Tickers in this Article: VLY, NOK, BCE, FE, MO, SCCO, RGC
It's no wonder that investors are so hungry for dividend stocks. Not only do dividend-paying stocks provide income, but they also consistently outperform their counterparts, especially during periods of market pullbacks. When it comes to investing, it just doesn't get much better than that. Here we examine the long-term performance of dividend-paying stocks compared to those that do not offer the income benefit. The results are rather intriguing. (For background reading, see The Power Of Dividend Growth.)

TUTORIAL: Stock Basics

Dividend Stocks in Market Downturns

In the 14-year time frame beginning March 1997, the S&P Global 1200 Index produced a total return of 100%. However, the S&P Global Dividend Opportunities Index produced a nearly 300% wealth gain during the same interval. Likewise, investors whose portfolios mimicked the broad S&P 500 would have seen their portfolios increase by a whopping 150% over the last 15 years. On the other hand, those who invested in the S&P 500 Dividend Aristocrats Index would have realized a gain of approximately 290%. This discrepancy in returns becomes magnified when assessing the returns between March 2000 and 2010.While the broad S&P was practically flat, the High-Yield Dividend Aristocrats Index gained around 150%. Clearly, dividend-paying stocks tend to significantly outperform their counterparts during market downturns.

There are a number of clear reasons why income stocks tend to produce such strong long-term returns. Companies will only issue or raise their dividends when management is certain of the business model and future growth prospects. If uncertainty exists regarding a firm's ongoing operations, a company will typically avoid implementing a dividend policy. Furthermore, while basic stocks only offer price returns to investors, dividend payers offer a total return, which also includes the added benefit of a steady income stream. (To learn more, see Why Dividends Matter.)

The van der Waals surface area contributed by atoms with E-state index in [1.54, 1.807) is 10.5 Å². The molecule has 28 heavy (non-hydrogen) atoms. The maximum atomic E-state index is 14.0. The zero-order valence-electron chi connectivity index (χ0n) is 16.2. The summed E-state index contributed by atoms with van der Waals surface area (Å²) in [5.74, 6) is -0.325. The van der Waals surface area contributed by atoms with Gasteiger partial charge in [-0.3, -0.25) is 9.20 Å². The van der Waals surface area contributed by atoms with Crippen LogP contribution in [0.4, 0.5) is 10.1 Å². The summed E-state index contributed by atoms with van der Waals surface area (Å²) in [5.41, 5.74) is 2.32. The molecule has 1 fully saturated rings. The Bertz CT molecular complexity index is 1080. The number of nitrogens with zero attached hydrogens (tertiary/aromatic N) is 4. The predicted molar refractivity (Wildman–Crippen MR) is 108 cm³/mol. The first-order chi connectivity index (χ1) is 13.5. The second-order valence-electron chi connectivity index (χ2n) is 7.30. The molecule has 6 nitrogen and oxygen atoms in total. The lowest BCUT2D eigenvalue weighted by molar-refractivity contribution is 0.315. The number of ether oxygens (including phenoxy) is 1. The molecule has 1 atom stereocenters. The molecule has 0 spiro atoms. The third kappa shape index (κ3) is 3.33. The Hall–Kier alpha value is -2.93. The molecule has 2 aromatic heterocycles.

7 High-Dividend Stocks

The list below presents seven stable stocks in diverse industries that are offering significant dividend yields.

Valley National Bancorp (NYSE:VLY)
Nokia (NYSE:NOK)
First Energy (NYSE:FE)
Altria Group (NYSE:MO)
Southern Copper (NYSE:SCCO)
Regal Entertainment (NYSE:RGC)

Risk-Adjusted Performance

In addition to offering higher returns, dividend-paying stocks tend to be of lower risk as well. Compared to the one-, three-, five- and seven-year returns of the S&P 500, the Dividend Aristocrats Index easily outperformed the market over every time frame. In addition, based on data provided by Standard & Poor's, the short-term and long-term risk, as measured by the standard deviation, is less for the Aristocrats index. Therefore, while the average S&P 500 Sharpe ratio is -0.0135 and 0.0267 based on a respective three- and five-year time frame, the corresponding metrics for the S&P 500 Dividend Aristocrats Index stand at 0.0974 and 0.0905.

The Bottom Line
Dividends help investors achieve long-term growth and make a great addition to any portfolio. Plus, you can't beat their performance during market downturns. (These five qualitative measures allow investors to draw conclusions about a corporation that are not apparent on the balance sheet. Check out Using Porter's 5 Forces To Analyze Stocks.)

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